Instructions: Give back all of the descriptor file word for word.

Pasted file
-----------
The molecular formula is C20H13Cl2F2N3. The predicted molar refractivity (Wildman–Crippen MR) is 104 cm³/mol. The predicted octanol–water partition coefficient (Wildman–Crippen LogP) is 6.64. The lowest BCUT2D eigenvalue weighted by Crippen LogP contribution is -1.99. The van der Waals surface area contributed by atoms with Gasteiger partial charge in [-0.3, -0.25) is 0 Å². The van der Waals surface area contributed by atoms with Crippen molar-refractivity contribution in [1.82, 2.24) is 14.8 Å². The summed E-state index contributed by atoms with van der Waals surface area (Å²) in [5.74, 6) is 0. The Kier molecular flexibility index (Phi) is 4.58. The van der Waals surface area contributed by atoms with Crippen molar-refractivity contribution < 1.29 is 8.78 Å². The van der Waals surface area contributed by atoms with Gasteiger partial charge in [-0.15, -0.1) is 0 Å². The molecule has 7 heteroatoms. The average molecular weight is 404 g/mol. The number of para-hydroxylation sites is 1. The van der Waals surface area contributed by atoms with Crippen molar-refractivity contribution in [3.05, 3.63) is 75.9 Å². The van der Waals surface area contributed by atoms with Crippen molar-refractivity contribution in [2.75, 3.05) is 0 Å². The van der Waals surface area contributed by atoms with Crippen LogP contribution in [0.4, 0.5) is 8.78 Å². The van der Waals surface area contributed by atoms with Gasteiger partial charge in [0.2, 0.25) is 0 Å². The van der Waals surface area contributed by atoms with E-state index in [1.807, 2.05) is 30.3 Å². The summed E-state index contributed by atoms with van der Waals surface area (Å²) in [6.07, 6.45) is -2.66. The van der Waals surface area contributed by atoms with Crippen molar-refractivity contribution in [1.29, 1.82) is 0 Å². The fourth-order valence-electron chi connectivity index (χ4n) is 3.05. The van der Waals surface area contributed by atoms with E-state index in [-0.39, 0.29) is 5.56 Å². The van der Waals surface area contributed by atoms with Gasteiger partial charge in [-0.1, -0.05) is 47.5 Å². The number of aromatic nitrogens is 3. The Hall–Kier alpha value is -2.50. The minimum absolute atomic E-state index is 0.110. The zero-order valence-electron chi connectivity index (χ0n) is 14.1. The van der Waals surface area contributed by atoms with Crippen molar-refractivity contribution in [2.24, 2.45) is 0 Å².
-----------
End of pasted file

The molecular formula is C20H13Cl2F2N3. The predicted molar refractivity (Wildman–Crippen MR) is 104 cm³/mol. The predicted octanol–water partition coefficient (Wildman–Crippen LogP) is 6.64. The lowest BCUT2D eigenvalue weighted by Crippen LogP contribution is -1.99. The van der Waals surface area contributed by atoms with Gasteiger partial charge in [-0.3, -0.25) is 0 Å². The van der Waals surface area contributed by atoms with Crippen molar-refractivity contribution in [1.82, 2.24) is 14.8 Å². The summed E-state index contributed by atoms with van der Waals surface area (Å²) in [5.74, 6) is 0. The Kier molecular flexibility index (Phi) is 4.58. The van der Waals surface area contributed by atoms with Crippen molar-refractivity contribution < 1.29 is 8.78 Å². The van der Waals surface area contributed by atoms with Gasteiger partial charge in [-0.15, -0.1) is 0 Å². The molecule has 7 heteroatoms. The average molecular weight is 404 g/mol. The number of para-hydroxylation sites is 1. The van der Waals surface area contributed by atoms with Crippen molar-refractivity contribution in [3.05, 3.63) is 75.9 Å². The van der Waals surface area contributed by atoms with Crippen molar-refractivity contribution in [2.75, 3.05) is 0 Å². The van der Waals surface area contributed by atoms with Crippen LogP contribution in [0.4, 0.5) is 8.78 Å². The van der Waals surface area contributed by atoms with Gasteiger partial charge in [0.2, 0.25) is 0 Å². The van der Waals surface area contributed by atoms with E-state index in [1.807, 2.05) is 30.3 Å². The summed E-state index contributed by atoms with van der Waals surface area (Å²) in [6.07, 6.45) is -2.66. The van der Waals surface area contributed by atoms with Crippen molar-refractivity contribution in [1.29, 1.82) is 0 Å². The fourth-order valence-electron chi connectivity index (χ4n) is 3.05. The van der Waals surface area contributed by atoms with E-state index in [-0.39, 0.29) is 5.56 Å². The van der Waals surface area contributed by atoms with Gasteiger partial charge in [-0.1, -0.05) is 47.5 Å². The number of aromatic nitrogens is 3. The Hall–Kier alpha value is -2.50. The minimum absolute atomic E-state index is 0.110. The zero-order valence-electron chi connectivity index (χ0n) is 14.1. The van der Waals surface area contributed by atoms with Crippen molar-refractivity contribution in [2.24, 2.45) is 0 Å².